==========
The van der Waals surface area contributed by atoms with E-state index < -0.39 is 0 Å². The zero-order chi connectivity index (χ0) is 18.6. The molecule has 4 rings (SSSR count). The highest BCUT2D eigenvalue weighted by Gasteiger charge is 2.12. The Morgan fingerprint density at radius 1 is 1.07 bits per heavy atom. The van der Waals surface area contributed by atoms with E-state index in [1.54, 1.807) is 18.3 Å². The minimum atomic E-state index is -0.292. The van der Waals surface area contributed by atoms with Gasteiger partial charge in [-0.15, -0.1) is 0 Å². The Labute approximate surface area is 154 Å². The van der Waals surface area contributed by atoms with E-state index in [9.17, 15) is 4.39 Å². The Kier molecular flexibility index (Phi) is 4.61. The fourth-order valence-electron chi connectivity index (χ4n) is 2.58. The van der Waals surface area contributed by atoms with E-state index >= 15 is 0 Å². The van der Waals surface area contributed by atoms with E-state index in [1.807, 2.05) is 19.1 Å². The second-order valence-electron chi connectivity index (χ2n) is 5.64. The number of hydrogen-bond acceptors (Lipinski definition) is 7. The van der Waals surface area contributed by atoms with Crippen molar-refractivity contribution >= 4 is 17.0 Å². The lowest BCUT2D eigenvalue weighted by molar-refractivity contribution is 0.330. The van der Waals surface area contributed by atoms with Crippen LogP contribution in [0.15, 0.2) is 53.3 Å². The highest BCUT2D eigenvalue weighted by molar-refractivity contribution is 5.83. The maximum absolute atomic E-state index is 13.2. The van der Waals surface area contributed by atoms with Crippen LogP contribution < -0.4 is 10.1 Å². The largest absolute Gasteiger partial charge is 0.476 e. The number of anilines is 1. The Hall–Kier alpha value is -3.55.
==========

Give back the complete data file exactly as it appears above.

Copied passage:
The van der Waals surface area contributed by atoms with E-state index < -0.39 is 0 Å². The zero-order chi connectivity index (χ0) is 18.6. The molecule has 4 rings (SSSR count). The highest BCUT2D eigenvalue weighted by Gasteiger charge is 2.12. The Morgan fingerprint density at radius 1 is 1.07 bits per heavy atom. The van der Waals surface area contributed by atoms with E-state index in [1.54, 1.807) is 18.3 Å². The minimum atomic E-state index is -0.292. The van der Waals surface area contributed by atoms with Gasteiger partial charge in [-0.15, -0.1) is 0 Å². The Labute approximate surface area is 154 Å². The van der Waals surface area contributed by atoms with E-state index in [9.17, 15) is 4.39 Å². The Kier molecular flexibility index (Phi) is 4.61. The fourth-order valence-electron chi connectivity index (χ4n) is 2.58. The van der Waals surface area contributed by atoms with E-state index >= 15 is 0 Å². The van der Waals surface area contributed by atoms with E-state index in [1.807, 2.05) is 19.1 Å². The second-order valence-electron chi connectivity index (χ2n) is 5.64. The number of hydrogen-bond acceptors (Lipinski definition) is 7. The van der Waals surface area contributed by atoms with Crippen molar-refractivity contribution >= 4 is 17.0 Å². The lowest BCUT2D eigenvalue weighted by molar-refractivity contribution is 0.330. The van der Waals surface area contributed by atoms with Crippen LogP contribution in [0.15, 0.2) is 53.3 Å². The highest BCUT2D eigenvalue weighted by molar-refractivity contribution is 5.83. The maximum absolute atomic E-state index is 13.2. The van der Waals surface area contributed by atoms with Crippen LogP contribution < -0.4 is 10.1 Å². The largest absolute Gasteiger partial charge is 0.476 e. The number of anilines is 1. The Hall–Kier alpha value is -3.55.